(PRWEB) June 23, 2014
Various protections are available to ensure wishes for health care are met when it is most necessary, yet few people realize now is the time to put these protections in place, says Barry Kozak, director of Elder Law Programs at The John Marshall Law School in Chicago.
The latest headlines of family disagreements about end-of-life care for Casey Kasem, the long-time host of “American Top 40,” can teach us all valuable lessons about life planning.
“Some of the hardest conversations to have are about care needed after a sudden illness, a debilitating accident or at the end of life,” said Kozak. “No one can predict the future, so now is the time to plan for what may lie ahead.”
Kozak says every adult should have an advanced health directive—a Durable Power of Attorney for Health—and people with chronic diseases should also have a Physician’s Order for Life Sustaining Treatment.
“These both protect adults in their decisions, but each protects at different stages,” Kozak said.
A Durable Power of Attorney for Health (DPOA) contract specifically spells out options for sustaining life. It is one of the life planning legal documents that can be prepared now while you have the mental capacity to make legally binding decisions.
With a DPOA for Health, an agent—such as a family member or an attorney —is given authority to make certain health decisions if the signer becomes incapacitated. The power to make these decisions can only be made after a specified date or event, such as being diagnosed as lacking sufficient mental capacity.
“Unfortunately, unless the signator speaks with the agent and others about his or her exact wishes before decisions need to be made, then the agent will make the decisions on their behalf,” Kozak explained, “even if they are the exact opposite of what the person wanted.”
He warns that a signer’s failure to communicate wishes can lead to court actions and contentious adult guardianship hearings. A judge may strip away civil rights and name a guardian whom he believes is the best person to make all decisions over health and/or property.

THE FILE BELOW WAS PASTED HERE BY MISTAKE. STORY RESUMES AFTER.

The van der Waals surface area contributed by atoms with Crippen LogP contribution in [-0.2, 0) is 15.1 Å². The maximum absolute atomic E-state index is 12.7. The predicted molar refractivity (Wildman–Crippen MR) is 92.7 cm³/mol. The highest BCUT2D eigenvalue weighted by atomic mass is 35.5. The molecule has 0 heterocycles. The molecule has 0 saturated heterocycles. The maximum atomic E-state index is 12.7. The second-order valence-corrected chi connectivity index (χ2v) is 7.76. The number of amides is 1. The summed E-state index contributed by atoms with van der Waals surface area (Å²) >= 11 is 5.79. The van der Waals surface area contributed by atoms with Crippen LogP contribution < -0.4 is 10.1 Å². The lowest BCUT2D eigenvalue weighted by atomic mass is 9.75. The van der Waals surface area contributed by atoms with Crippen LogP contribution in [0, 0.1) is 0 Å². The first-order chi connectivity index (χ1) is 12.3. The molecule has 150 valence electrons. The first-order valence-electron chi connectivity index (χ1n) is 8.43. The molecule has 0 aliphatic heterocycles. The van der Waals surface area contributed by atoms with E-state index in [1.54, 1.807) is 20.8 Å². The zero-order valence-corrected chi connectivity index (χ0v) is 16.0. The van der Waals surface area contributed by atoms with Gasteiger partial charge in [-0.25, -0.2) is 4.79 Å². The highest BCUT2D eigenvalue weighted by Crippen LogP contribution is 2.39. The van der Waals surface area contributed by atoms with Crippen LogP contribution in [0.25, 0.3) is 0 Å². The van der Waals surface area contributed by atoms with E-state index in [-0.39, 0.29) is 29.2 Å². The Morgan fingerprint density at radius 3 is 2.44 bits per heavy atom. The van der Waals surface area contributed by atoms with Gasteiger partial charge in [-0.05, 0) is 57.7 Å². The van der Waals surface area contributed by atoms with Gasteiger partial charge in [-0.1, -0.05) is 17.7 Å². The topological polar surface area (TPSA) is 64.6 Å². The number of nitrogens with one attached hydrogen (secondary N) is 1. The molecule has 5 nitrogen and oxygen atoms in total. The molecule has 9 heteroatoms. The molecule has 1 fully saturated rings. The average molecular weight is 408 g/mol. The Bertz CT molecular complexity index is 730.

“To ‘pull the plug’ is a profound decision and heart-wrenching for any family. However, proper advanced planning can minimize the risk of disputes at the very time the family needs to come together,” Kozak added.
In addition to the DPOA contracts, there are other advanced health care directives that can give any attending physician information on wishes for mental health treatments, the use of psychotropic medications or being admitted to a mental health facility for a limited time. The directive also can state whether the signer wants physicians and first responders to perform cardiopulmonary resuscitation should your heart stop beating.
The newest directive is a Physician’s Order for Life Sustaining Treatment (POLST) that gives a way to detail for a doctor exact procedures on whether to prolong life following certain tragic events and how different stages of particular chronic diseases should be treated as they progress into later stages.
“The POLST allows an adult to discuss care with doctors,” Kozak said, but stressed that follow-up conversations with an attorney will assure consistency between and among all of these advanced care directives and the DPOA for Health.
“Life planning tools that are properly executed early in life give the agent the information needed before accidents or diseases cause adults to lose the ability to communicate exact decisions. This also assists the attorney, attending physician and other professionals in following your individual wishes about living and dying,” he said.
Advanced planning documents also provide a good reason to have family discussions that can clear the air and give a fighting chance that wishes will be fulfilled. The forms are available online through state agencies.
“Consult properly trained attorneys to ensure the documents will actually work in practice, not just theory, when the emergency decision needs to be made in the hospital’s consultation room,” Kozak said.